Ultrasound can find hidden heart defects in teens
However, SCD is preventable by taking three important steps, say health experts:
|The tragic headlines grab parents’ and coaches’ attention… an otherwise healthy teen athlete, with no warning or symptoms, collapses and dies during a football practice or after a run or pick-up basketball game. A previously undiagnosed heart disorder has caused Sudden Cardiac Death (SCD). |
The #1 cause of SCD in the U.S. is Hypertrophic Cardiomyopathy, a relatively rare genetic defect affecting 1 in 500 people, usually young people.
- Schedule an echocardiogram. This one-time heart ultrasound is especially important for student athletes.
- Take your teen in for an annual physical exam. The heart screen identifies most, but not all, heart abnormalities.
- Share complete family medical history for physicals and heart screening. This information can help medical personnel look for otherwise hidden health problems.
|An echocardiogram or echo is a non-invasive ultrasound in which a technologist uses a small probe on the chest to take a picture of the heart. The heart screen takes about 10 minutes. High-frequency sound waves produce images that show both the structure of the heart and blood flow. A cardiologist “reads” the images.|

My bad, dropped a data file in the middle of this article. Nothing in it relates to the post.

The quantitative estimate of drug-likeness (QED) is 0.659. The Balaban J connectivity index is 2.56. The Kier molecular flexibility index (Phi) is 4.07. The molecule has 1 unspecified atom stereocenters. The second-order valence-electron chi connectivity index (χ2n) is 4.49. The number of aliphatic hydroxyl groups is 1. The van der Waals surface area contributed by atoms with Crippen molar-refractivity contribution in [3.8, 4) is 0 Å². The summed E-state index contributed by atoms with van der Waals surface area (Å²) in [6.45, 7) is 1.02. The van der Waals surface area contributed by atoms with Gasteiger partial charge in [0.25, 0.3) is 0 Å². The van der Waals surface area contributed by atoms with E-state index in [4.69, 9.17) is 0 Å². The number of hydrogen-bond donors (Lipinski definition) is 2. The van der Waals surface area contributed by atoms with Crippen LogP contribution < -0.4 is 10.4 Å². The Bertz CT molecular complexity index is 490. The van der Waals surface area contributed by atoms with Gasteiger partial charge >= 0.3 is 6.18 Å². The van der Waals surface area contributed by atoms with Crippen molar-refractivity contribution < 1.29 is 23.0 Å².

While an echo usually is prohibitively expensive at $800 to $1,500, Heart Screens for Teens provides the heart scans to student athletes in the metro Atlanta area for just $58. The scans are conducted by a technologist with state-of-the-art equipment, and then reviewed by a cardiologist. Abnormal tests prompt specific recommendations for medical follow-up.
Mickey King, president and CEO of Digirad UltraScan Solutions in Suwanee, founded the nonprofit Heart Screens for Teens in response to the 2003 SCD death of Chattahoochee High football player Ryan Boslet. King’s scanning equipment, idle on the weekends, is used for the Saturday Heart Screen events like Kyle Ahrens' project. Cardiologists volunteer to work on the project, keeping costs low.